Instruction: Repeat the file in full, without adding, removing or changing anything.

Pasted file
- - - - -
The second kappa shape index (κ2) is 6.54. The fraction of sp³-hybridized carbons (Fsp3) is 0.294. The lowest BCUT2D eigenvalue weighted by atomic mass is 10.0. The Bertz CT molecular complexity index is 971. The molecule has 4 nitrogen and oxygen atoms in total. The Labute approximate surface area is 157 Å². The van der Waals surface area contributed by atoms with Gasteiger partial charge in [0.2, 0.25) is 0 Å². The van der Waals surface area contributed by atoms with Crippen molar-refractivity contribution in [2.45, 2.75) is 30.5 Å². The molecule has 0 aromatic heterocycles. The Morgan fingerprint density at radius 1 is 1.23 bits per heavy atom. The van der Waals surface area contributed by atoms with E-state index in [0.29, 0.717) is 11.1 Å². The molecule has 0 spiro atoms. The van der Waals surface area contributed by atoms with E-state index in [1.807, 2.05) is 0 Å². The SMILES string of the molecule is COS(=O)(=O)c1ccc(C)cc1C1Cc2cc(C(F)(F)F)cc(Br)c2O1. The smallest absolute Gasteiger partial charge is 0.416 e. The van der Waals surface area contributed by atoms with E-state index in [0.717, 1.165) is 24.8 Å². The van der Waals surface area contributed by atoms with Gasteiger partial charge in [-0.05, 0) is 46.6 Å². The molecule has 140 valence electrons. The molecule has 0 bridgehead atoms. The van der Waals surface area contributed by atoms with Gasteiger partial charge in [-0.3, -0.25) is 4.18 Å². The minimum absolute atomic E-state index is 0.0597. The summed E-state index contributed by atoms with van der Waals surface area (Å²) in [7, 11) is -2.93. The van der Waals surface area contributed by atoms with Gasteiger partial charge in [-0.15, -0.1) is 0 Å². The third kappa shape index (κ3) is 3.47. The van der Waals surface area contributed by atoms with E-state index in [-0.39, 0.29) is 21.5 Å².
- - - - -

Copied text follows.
The second kappa shape index (κ2) is 6.54. The fraction of sp³-hybridized carbons (Fsp3) is 0.294. The lowest BCUT2D eigenvalue weighted by atomic mass is 10.0. The Bertz CT molecular complexity index is 971. The molecule has 4 nitrogen and oxygen atoms in total. The Labute approximate surface area is 157 Å². The van der Waals surface area contributed by atoms with Gasteiger partial charge in [0.2, 0.25) is 0 Å². The van der Waals surface area contributed by atoms with Crippen molar-refractivity contribution in [2.45, 2.75) is 30.5 Å². The molecule has 0 aromatic heterocycles. The Morgan fingerprint density at radius 1 is 1.23 bits per heavy atom. The van der Waals surface area contributed by atoms with E-state index in [0.29, 0.717) is 11.1 Å². The molecule has 0 spiro atoms. The van der Waals surface area contributed by atoms with E-state index in [1.807, 2.05) is 0 Å². The SMILES string of the molecule is COS(=O)(=O)c1ccc(C)cc1C1Cc2cc(C(F)(F)F)cc(Br)c2O1. The smallest absolute Gasteiger partial charge is 0.416 e. The van der Waals surface area contributed by atoms with E-state index in [0.717, 1.165) is 24.8 Å². The van der Waals surface area contributed by atoms with Gasteiger partial charge in [-0.05, 0) is 46.6 Å². The molecule has 140 valence electrons. The molecule has 0 bridgehead atoms. The van der Waals surface area contributed by atoms with Gasteiger partial charge in [-0.3, -0.25) is 4.18 Å². The minimum absolute atomic E-state index is 0.0597. The summed E-state index contributed by atoms with van der Waals surface area (Å²) in [7, 11) is -2.93. The van der Waals surface area contributed by atoms with Gasteiger partial charge in [-0.15, -0.1) is 0 Å². The third kappa shape index (κ3) is 3.47. The van der Waals surface area contributed by atoms with E-state index in [-0.39, 0.29) is 21.5 Å².